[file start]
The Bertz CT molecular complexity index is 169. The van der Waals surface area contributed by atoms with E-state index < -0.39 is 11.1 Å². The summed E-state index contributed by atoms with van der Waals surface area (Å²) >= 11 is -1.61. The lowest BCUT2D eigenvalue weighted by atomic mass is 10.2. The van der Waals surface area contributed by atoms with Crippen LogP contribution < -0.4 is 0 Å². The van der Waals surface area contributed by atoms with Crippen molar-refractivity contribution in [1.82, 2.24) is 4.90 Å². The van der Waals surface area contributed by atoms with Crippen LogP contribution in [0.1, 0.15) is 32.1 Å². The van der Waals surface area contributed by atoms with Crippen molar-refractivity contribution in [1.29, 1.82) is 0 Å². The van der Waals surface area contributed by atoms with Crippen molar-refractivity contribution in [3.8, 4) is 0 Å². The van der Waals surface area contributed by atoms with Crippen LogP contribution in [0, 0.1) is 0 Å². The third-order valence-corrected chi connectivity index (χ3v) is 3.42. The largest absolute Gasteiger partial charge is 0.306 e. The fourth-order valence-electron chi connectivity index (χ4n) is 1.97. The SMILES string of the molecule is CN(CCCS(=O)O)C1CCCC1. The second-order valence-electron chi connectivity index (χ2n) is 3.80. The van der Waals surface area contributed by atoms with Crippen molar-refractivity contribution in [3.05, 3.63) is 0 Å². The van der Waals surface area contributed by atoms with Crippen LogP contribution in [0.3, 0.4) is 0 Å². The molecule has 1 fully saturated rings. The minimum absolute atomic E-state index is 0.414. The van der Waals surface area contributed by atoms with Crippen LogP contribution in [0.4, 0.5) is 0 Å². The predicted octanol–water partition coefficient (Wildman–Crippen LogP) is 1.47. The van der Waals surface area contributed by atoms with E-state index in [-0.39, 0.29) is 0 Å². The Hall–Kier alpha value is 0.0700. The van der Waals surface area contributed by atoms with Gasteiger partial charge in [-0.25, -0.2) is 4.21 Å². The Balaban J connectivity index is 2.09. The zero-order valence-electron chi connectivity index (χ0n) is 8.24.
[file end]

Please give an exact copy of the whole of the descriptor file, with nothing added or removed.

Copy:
The Bertz CT molecular complexity index is 169. The van der Waals surface area contributed by atoms with E-state index < -0.39 is 11.1 Å². The summed E-state index contributed by atoms with van der Waals surface area (Å²) >= 11 is -1.61. The lowest BCUT2D eigenvalue weighted by atomic mass is 10.2. The van der Waals surface area contributed by atoms with Crippen LogP contribution < -0.4 is 0 Å². The van der Waals surface area contributed by atoms with Crippen molar-refractivity contribution in [1.82, 2.24) is 4.90 Å². The van der Waals surface area contributed by atoms with Crippen LogP contribution in [0.1, 0.15) is 32.1 Å². The van der Waals surface area contributed by atoms with Crippen molar-refractivity contribution in [1.29, 1.82) is 0 Å². The van der Waals surface area contributed by atoms with Crippen molar-refractivity contribution in [3.8, 4) is 0 Å². The van der Waals surface area contributed by atoms with Crippen LogP contribution in [0, 0.1) is 0 Å². The third-order valence-corrected chi connectivity index (χ3v) is 3.42. The largest absolute Gasteiger partial charge is 0.306 e. The fourth-order valence-electron chi connectivity index (χ4n) is 1.97. The SMILES string of the molecule is CN(CCCS(=O)O)C1CCCC1. The second-order valence-electron chi connectivity index (χ2n) is 3.80. The van der Waals surface area contributed by atoms with Crippen molar-refractivity contribution in [3.05, 3.63) is 0 Å². The van der Waals surface area contributed by atoms with Crippen LogP contribution in [0.3, 0.4) is 0 Å². The molecule has 1 fully saturated rings. The minimum absolute atomic E-state index is 0.414. The van der Waals surface area contributed by atoms with Crippen LogP contribution in [0.4, 0.5) is 0 Å². The predicted octanol–water partition coefficient (Wildman–Crippen LogP) is 1.47. The van der Waals surface area contributed by atoms with E-state index in [-0.39, 0.29) is 0 Å². The Hall–Kier alpha value is 0.0700. The van der Waals surface area contributed by atoms with Gasteiger partial charge in [-0.25, -0.2) is 4.21 Å². The Balaban J connectivity index is 2.09. The zero-order valence-electron chi connectivity index (χ0n) is 8.24.